Having another focus, beyond myself and my fear of impending doom was so useful for a terrible flyer like me. He took me out of my head and into the moment  which – although it was thoroughly strange to be in a metal tube among the clouds – was nowhere near as bad as my imaginings of what could go wrong.

I’ll look forward to many more flights with my little lad, who at 10 months is a jet-setter.

PS:

If you’re an air steward or stewardess and you see me on a flight, please try to look bored.

Still Sinking…

The Out of Depth Dad

@Outofdepth_dad

Football Crazy…

I know why they do it. It’s meant to be nice. I know that. I’m meant to be thrilled and agree. But, frankly, I find it quite annoying.

Actually more than ‘quite’. I find it VERY annoying.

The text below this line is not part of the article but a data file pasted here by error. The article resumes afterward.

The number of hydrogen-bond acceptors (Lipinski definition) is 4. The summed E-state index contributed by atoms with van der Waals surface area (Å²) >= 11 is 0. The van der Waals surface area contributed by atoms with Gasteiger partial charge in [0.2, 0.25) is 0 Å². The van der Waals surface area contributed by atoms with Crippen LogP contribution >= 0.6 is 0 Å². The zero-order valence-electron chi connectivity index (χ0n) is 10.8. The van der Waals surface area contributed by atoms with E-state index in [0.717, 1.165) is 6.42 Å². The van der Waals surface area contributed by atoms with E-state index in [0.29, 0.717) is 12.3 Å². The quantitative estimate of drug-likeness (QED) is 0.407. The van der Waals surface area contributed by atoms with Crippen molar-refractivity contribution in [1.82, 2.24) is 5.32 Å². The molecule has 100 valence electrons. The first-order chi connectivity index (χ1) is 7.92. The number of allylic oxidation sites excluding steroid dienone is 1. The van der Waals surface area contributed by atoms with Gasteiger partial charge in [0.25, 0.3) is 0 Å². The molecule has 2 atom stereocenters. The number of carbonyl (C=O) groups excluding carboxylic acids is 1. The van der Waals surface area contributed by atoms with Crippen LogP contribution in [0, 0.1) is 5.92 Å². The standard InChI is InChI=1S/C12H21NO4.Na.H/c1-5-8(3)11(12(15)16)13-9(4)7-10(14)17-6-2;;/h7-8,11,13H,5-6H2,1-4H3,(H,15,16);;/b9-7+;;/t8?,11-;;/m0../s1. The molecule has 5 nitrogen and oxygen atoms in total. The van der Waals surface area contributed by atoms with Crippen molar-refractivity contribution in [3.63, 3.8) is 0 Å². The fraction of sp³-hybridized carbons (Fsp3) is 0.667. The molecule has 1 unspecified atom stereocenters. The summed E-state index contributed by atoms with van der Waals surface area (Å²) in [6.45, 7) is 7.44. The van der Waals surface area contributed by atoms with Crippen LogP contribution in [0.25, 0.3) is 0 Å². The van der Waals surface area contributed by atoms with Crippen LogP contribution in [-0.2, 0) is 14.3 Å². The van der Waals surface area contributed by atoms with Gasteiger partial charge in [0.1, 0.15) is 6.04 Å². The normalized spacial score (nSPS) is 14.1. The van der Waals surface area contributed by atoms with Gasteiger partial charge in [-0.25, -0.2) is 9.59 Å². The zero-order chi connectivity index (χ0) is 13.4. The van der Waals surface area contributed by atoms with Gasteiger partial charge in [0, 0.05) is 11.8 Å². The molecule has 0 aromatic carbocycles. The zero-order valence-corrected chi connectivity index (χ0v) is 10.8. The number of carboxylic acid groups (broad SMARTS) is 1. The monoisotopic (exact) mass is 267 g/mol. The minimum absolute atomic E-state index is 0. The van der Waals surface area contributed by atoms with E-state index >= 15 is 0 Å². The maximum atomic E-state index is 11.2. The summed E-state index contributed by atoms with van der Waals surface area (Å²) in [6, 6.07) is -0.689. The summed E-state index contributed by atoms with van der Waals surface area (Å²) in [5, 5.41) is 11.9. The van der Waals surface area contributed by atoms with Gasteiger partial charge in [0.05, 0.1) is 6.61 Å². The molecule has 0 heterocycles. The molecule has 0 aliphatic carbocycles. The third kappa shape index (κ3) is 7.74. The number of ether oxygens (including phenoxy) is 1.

You’ll see what I’m talking about and many of you will think I’m over reacting. That I need to ‘chill out’.

Perhaps I do.

But, even so, hear me out. I do have a point.

Sam, at 9 months, is now an active little fellow. On the cusp of crawling, he’s a bundle of wriggly-ness (yes, I’m aware that’s not a word). Since the recent discovery of  his legs (which I’m sure must have been akin to when Carter unearthed Tutankhamen’s tomb -although this story only contains one mummy – Sam’s face lit up in a quizzical way that said: ‘These hadn’t been there all the time had they?’)  Sam’s been kicking them all the time – like it’s going out of fashion. And here comes the annoying bit.

“He’s kicking well there,” said an old lady, smiling at me. “Who knows? You might have a footballer on your hands!”